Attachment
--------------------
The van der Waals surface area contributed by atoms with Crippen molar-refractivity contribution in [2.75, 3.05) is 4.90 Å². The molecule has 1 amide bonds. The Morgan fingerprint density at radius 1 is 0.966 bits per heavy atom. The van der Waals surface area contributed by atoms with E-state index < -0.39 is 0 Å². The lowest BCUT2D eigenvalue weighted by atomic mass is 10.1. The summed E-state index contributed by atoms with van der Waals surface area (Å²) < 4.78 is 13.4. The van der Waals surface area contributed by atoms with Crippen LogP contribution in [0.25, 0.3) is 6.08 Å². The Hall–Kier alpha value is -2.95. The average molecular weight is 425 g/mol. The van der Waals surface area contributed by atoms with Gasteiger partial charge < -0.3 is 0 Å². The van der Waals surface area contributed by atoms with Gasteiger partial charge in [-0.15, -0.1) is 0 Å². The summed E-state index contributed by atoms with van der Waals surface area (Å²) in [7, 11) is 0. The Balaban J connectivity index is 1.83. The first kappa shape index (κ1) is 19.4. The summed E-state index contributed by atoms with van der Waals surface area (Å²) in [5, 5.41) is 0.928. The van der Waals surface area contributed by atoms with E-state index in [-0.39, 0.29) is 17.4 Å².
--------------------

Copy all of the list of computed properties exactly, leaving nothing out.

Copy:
The van der Waals surface area contributed by atoms with Crippen molar-refractivity contribution in [2.75, 3.05) is 4.90 Å². The molecule has 1 amide bonds. The Morgan fingerprint density at radius 1 is 0.966 bits per heavy atom. The van der Waals surface area contributed by atoms with E-state index < -0.39 is 0 Å². The lowest BCUT2D eigenvalue weighted by atomic mass is 10.1. The summed E-state index contributed by atoms with van der Waals surface area (Å²) < 4.78 is 13.4. The van der Waals surface area contributed by atoms with Crippen LogP contribution in [0.25, 0.3) is 6.08 Å². The Hall–Kier alpha value is -2.95. The average molecular weight is 425 g/mol. The van der Waals surface area contributed by atoms with Gasteiger partial charge < -0.3 is 0 Å². The van der Waals surface area contributed by atoms with Gasteiger partial charge in [-0.15, -0.1) is 0 Å². The summed E-state index contributed by atoms with van der Waals surface area (Å²) in [7, 11) is 0. The Balaban J connectivity index is 1.83. The first kappa shape index (κ1) is 19.4. The summed E-state index contributed by atoms with van der Waals surface area (Å²) in [5, 5.41) is 0.928. The van der Waals surface area contributed by atoms with E-state index in [-0.39, 0.29) is 17.4 Å².